Crossing the Rhine at Remagen
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Crossing the Rhine at Remagen

WWII

Crossing the Rhine at Remagen

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By crossing the Rhine at Remagen, American troops hastened the end of the war in Europe.

by Michael Haskew

Nine months after they splashed ashore on the beaches of Normandy, Allied troops stood along the west bank of the great Rhine River, the last natural barrier between them and the expanse of the Third Reich.

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The German people had always considered the storied Rhine a natural barrier to invasion. Not since the time of Napoleon had an invading army successfully crossed the wide stretch of water. It seemed simple enough. Fortify the riverbank on either side, dropping the bridges into the flood below while executing a fighting withdrawal. The price paid by any attacking force would be high, and the Fatherland would be protected as long as possible.

An Unexpected Find: The Ludendorff Railroad Bridge

The idea was as sound as could be under the circumstances, but one mistake made history and allowed a number of American soldiers to cross the Rhine with dry feet. It was March 7, 1945, a full 60 years ago this month. Soldiers of the 27th Armored Infantry and 14th Tank battalions, Combat Command B, 9th Armored Division had found the Ludendorff railroad bridge at the town of Remagen. The first American soldier to actually step onto the eastern bank of the Rhine was Sergeant Alex Drabik, and the first officer was 2nd Lieutenant Karl Timmermann.

The sight of the bridge intact came as a great surprise. In fact, the Americans of the Third Army, under General George S. Patton, Jr., and the First Army, commanded by General Courtney Hodges, had been ordered to mark time on the west bank of the Rhine, while the primarily British 21st Army Group, under Field Marshal Bernard L. Montgomery, was to cross the river north of Dusseldorf and drive into the Ruhr, the industrial heart of Germany.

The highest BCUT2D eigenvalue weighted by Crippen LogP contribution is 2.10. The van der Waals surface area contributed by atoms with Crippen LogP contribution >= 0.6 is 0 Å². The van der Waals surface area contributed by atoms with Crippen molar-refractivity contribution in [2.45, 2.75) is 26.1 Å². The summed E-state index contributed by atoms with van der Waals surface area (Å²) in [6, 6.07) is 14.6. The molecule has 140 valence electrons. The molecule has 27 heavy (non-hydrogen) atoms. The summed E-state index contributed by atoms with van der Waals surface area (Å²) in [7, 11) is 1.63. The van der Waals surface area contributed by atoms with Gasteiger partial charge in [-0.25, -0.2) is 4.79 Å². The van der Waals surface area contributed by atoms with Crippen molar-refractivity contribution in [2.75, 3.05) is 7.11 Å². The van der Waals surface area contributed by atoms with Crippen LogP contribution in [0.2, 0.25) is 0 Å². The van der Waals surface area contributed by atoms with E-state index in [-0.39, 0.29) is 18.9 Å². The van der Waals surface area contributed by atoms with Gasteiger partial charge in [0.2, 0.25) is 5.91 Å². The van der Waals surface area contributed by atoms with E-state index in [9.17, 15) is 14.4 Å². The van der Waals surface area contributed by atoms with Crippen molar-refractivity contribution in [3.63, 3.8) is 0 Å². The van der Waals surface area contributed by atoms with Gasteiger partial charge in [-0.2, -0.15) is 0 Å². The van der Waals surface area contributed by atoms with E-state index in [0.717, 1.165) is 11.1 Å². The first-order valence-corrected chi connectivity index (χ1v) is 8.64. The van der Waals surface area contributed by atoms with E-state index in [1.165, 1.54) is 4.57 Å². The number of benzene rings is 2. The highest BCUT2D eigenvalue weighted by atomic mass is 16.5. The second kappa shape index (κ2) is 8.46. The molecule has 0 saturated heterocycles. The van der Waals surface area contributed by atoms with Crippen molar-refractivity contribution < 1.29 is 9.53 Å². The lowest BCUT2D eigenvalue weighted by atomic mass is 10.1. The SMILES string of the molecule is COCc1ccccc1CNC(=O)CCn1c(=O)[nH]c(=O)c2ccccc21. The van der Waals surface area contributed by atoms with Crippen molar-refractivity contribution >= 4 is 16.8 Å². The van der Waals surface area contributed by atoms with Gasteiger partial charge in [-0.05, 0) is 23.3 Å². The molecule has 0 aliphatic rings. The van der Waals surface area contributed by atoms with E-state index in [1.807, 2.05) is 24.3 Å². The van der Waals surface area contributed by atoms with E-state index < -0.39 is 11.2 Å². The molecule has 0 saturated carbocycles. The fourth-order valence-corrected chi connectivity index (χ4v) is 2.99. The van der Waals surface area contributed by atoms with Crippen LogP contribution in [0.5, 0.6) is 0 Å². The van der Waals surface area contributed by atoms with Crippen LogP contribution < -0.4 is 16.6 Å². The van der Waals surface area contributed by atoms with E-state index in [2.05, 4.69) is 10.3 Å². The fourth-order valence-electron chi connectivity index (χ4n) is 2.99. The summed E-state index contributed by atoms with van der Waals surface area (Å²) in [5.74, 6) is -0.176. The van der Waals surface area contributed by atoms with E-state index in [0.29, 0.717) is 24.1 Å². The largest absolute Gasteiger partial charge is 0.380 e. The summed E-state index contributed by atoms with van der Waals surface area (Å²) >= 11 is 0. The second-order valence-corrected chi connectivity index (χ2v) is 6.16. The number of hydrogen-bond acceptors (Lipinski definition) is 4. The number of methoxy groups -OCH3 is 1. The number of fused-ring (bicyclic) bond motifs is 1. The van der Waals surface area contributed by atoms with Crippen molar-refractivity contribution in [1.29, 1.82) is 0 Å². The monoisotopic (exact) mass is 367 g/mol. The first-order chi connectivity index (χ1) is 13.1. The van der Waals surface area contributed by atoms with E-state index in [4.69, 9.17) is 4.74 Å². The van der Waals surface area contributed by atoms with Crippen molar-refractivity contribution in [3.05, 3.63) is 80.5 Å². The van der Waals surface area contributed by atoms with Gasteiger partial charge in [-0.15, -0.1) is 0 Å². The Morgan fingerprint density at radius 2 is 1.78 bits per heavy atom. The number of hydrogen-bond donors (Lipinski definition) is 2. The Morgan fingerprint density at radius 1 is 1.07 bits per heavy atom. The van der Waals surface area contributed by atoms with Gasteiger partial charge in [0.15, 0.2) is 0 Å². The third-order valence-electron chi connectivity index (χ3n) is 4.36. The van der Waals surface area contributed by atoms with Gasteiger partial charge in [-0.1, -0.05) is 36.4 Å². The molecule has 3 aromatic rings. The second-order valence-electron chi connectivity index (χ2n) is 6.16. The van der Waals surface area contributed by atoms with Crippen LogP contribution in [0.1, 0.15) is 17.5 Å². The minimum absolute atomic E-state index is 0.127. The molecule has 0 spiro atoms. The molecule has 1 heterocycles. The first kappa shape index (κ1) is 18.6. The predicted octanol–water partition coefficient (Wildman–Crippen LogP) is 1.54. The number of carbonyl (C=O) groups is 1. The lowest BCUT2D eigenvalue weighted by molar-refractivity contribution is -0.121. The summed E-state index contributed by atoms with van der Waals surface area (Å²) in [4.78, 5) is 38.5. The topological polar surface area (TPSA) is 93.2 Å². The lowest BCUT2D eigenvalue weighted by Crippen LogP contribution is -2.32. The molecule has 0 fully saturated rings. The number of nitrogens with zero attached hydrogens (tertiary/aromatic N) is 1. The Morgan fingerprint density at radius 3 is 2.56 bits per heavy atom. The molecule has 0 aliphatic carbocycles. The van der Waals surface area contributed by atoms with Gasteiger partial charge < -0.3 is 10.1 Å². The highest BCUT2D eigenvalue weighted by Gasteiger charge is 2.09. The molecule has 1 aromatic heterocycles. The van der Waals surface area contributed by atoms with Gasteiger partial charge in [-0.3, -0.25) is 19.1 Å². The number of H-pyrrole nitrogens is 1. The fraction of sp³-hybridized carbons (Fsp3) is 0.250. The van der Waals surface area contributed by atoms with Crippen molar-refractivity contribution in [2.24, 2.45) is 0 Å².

Timmermann and company did not simply walk across the bridge. Retreating soldiers and civilians had been streaming across, and the German engineers who had set charges were reluctant to detonate them until the last possible moment. When they did, they succeeded only in blowing a crater in the road leading to the bridge. Their second attempt, at 4 pm on March 7, appeared initially to be successful, but when the smoke cleared it remained shakily standing.

The Dash Across the Bridge

Timmermann’s small command started across the bridge at mid-afternoon, harassed by sniper and machine-gun fire from two towers on the eastern end of the span and from the far bank of the Rhine. Combat engineers worked feverishly to render inert the remaining explosives strung underneath the bridge. Meanwhile, the infantry tossed German machine guns out the tower windows and took several prisoners in the process.

Kenneth Hechler, later a Congressman and the longtime attorney general of West Virginia, was on the scene as the leader of a group of four combat historians. He later penned the landmark book titled The Bridge At Remagen, which also became a major motion picture. Hechler described the last few yards of the dash across the bridge, “Drabik took off for the east bank, weaving and wobbling. Just before he got across the bridge, he jounced so much that he lost his helmet. He did not stop to pick it up, but kept running at top speed until he reached the southeast bank of the Rhine. He was the first man over, followed closely by eight others. A few seconds afterward Timmermann, the first officer over, set foot on the farther side.”

The initial American bridgehead was precarious, and sustained enemy fire continued from the heights on the eastern bank. A nearby tunnel was crammed full of German soldiers and civilian refugees. Both had to be cleared. Meanwhile, the damaged bridge was shored up as much as possible. U.S. tanks began to roll across, and the barrier of the Rhine had been breached.

When news of the crossing spread through the German command, efforts to stem the coming tide were almost immediate. Artillery, airstrikes, and even divers were employed to destroy the bridge. Amazingly, it stood for 10 days, finally collapsing on March 17. Twenty-eight American engineers were killed and 93 wounded when the shattered bridge fell. But elements of five American divisions had already rolled into Germany.

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